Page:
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Summary:

It boggles the mind, it really does. Microsoft tries so hard but for each step forward, it seems to take three steps back. Windows 7, Redmond’s answer to the train-wreck that was Vista (subscription required), has been out for just a matter of weeks and has managed […]

It boggles the mind, it really does. Microsoft tries so hard but for each step forward, it seems to take three steps back. Windows 7, Redmond’s answer to the train-wreck that was Vista (subscription required), has been out for just a matter of weeks and has managed to garner mostly positive reviews. But Microsoft can’t help itself. It has to do something silly, and, true to form, it has.

It seems Microsoft’s middle management can’t decide whether or not it ripped-off Mac OS X when it was redesigning its flagship product. This is the result of a bewildering comment from Microsoft Partner Group Manager Simon Aldous in an interview this week with PCR. He’s neither a developer nor a designer, and he didn’t work on Windows 7. But Aldous didn’t let that stop him saying this about Microsoft’s latest OS:

One of the things that people say an awful lot about the Apple Mac is that the OS is fantastic, that it’s very graphical and easy to use. What we’ve tried to do with Windows 7 […] is create a Mac look and feel in terms of graphics.

So. Aldous just made it clear; Windows 7 copies borrows its design from the Mac. Only, no, it doesn’t. Not according to a retort yesterday from Windows Communications Manager, Brandon LeBlanc. Writing on The Windows Blog, LeBlanc said:

An inaccurate quote has been floating around the Internet today about the design origins of Windows 7 and whether its look and feel was “borrowed” from Mac OS X. Unfortunately this came from a Microsoft employee who was not involved in any aspect of designing Windows 7. I hate to say this about one of our own, but his comments were inaccurate and uninformed.

The tech press is going bonkers about it, of course, but let’s be honest — when it comes to operating systems, the days when these two giants outright-copied one another and it mattered are far behind us. The common elements of an OS user interface are driven largely by user need/behavior. High resolution color displays and the ubiquity of the mouse and keyboard combo would have led to these similarities irrespective of the company behind them. Put simply, thirty-odd years of OS evolution would result inevitably in functional and aesthetic similarities.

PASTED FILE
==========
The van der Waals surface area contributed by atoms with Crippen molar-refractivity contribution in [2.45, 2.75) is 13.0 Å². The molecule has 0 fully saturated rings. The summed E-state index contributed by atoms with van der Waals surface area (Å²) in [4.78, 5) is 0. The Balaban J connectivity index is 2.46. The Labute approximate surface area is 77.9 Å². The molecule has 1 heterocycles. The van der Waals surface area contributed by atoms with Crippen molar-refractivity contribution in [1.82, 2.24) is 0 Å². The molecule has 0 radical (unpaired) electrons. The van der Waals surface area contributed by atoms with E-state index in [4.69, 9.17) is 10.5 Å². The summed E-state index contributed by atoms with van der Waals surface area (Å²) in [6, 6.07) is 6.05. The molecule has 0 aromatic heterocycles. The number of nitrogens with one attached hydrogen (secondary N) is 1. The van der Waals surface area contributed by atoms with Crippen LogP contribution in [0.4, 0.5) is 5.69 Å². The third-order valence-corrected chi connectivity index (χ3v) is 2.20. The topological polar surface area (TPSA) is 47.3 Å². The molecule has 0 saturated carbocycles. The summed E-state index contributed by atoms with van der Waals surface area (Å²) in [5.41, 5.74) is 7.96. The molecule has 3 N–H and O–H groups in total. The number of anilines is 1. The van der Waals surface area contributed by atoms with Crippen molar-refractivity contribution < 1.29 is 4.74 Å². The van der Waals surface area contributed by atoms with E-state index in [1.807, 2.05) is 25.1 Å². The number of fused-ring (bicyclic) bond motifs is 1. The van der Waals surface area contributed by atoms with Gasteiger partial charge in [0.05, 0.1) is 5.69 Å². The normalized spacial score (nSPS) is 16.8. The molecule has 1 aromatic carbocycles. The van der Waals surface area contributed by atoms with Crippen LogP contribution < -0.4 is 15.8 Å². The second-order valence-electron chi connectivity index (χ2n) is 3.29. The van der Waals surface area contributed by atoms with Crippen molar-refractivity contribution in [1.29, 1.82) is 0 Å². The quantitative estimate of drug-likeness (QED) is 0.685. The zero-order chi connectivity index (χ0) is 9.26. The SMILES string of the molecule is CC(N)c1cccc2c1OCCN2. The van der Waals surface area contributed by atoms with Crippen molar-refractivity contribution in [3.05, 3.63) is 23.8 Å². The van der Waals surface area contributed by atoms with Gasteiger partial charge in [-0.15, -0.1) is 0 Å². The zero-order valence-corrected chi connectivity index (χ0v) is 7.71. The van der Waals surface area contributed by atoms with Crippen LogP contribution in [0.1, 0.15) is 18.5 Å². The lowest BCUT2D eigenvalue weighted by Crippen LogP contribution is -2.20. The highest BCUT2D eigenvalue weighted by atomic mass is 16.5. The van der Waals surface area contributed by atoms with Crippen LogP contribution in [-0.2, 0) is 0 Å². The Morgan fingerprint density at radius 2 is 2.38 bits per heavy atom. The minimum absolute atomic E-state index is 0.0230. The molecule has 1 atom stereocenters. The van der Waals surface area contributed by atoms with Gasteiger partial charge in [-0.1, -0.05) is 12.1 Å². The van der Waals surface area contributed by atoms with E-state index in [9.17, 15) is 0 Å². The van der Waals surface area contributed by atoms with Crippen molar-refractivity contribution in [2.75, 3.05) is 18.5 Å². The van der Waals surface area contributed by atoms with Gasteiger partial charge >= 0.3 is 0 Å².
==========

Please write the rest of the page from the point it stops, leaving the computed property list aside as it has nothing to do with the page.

What Are They Looking At?

When people say that Windows 7 “looks like” Mac OS X, I don’t understand exactly what it is they’re looking at.

Mac OS X’s Dock and Windows 7’s Taskbar are similar in function, but not design. The desktop and windows are, again, similar in function — but they don’t look the same.

Windows 7 has gone overboard with transparencies everywhere, to the detriment of ease of use. Mac OS X, on the other hand, introduced transparencies many years ago and has consistently dialled them down in successive OS updates.

Windows was long-criticized for its drab, gunship grey interface. XP and Vista moved gradually away from grey, and now Windows 7’s UI is an explosion of green and blue (or red or pink or purple or whatever godawful theme you choose). Mac OS X, on the other hand, remains a stately, elegant… gunship grey. Not at all like Windows 7. I suspect people mistake Microsoft’s bold-yet-vomit-enducingly-colorful design of Windows 7 with the elegance of Mac OS X.

I’m aware that these observations are subjective. My opinions are just that — my opinions. You might agree with me that it’s wrong to say Windows 7 and Mac OS X look “the same.” You might think I’m desperately uninformed and waste no time telling me as much. (In fact, the predictable result of any article comparing Windows with Mac OS X is the vitriol from commenters apparently unaware they’re reading TheAppleBlog.)

In any case, consider this; here we have two Microsoft execs, one in product sales, one in product design & development. The former sees how customers perceive the Mac to be a superior product, and tries to exploit that perception by ‘connecting’ Windows 7 to it. (“The Mac is great, so by copying it, Windows is great, too.” etc.) The latter has spent years working hard on this new OS and responds with understandable indignation to the suggestion his team copied anything from the competition.

Either way, it’s embarrassing. At a time when they ought to be extolling the wonders and miracles an upgrade to Windows 7 may bring, they’re instead drawing attention to their biggest rival.

I can’t help but imagine an email winging its way through Apple’s Marketing department this week, its subject line reading, “With competition like this, who needs an ad campaign?”

  1. The principals behind any operating system are always going to be the same, ease of use and consistent UI. If these have been copied from Apple then so what, every product ever released or to be released should have these elements.

    I agree that both OS’s feel the same, but as for looking the same, they are miles apart. Yes the fundamental parts of the system are the same, the fact that they use a file system, or that they both allow you to connect to the internet. You could say that one car company copies another because they both have steering wheels and an engine, but the design of the car is different.

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  2. I agree, Windows 7 and OS X really don’t look alike. When I read that quote it made me think that he was referring to the efficiency of the OSX layout and how windows 7 was trying to provide that same level of efficiency. Which of course is perfectly legal, however I get the impression that Microsoft’s legal department saw the quote, hit their head against the desk, and told Microsoft to stop saying such things for their own sake.